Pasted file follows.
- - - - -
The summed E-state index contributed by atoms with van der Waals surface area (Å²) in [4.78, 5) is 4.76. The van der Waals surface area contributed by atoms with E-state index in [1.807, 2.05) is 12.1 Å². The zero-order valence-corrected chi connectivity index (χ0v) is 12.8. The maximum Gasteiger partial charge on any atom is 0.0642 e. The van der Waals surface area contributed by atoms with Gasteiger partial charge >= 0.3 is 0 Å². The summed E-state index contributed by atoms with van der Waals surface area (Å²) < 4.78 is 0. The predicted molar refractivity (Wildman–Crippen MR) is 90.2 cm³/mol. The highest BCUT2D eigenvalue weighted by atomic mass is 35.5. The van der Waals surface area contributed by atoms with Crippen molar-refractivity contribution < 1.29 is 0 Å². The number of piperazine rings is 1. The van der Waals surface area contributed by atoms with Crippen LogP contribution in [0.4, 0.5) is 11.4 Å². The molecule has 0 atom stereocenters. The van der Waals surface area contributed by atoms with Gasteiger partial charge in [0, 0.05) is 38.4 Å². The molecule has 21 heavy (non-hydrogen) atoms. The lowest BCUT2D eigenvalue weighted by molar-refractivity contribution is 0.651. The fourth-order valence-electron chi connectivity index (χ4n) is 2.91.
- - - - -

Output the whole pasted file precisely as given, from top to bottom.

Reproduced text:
The summed E-state index contributed by atoms with van der Waals surface area (Å²) in [4.78, 5) is 4.76. The van der Waals surface area contributed by atoms with E-state index in [1.807, 2.05) is 12.1 Å². The zero-order valence-corrected chi connectivity index (χ0v) is 12.8. The maximum Gasteiger partial charge on any atom is 0.0642 e. The van der Waals surface area contributed by atoms with Gasteiger partial charge >= 0.3 is 0 Å². The summed E-state index contributed by atoms with van der Waals surface area (Å²) < 4.78 is 0. The predicted molar refractivity (Wildman–Crippen MR) is 90.2 cm³/mol. The highest BCUT2D eigenvalue weighted by atomic mass is 35.5. The van der Waals surface area contributed by atoms with Crippen molar-refractivity contribution < 1.29 is 0 Å². The number of piperazine rings is 1. The van der Waals surface area contributed by atoms with Crippen LogP contribution in [0.4, 0.5) is 11.4 Å². The molecule has 0 atom stereocenters. The van der Waals surface area contributed by atoms with Gasteiger partial charge in [0, 0.05) is 38.4 Å². The molecule has 21 heavy (non-hydrogen) atoms. The lowest BCUT2D eigenvalue weighted by molar-refractivity contribution is 0.651. The fourth-order valence-electron chi connectivity index (χ4n) is 2.91.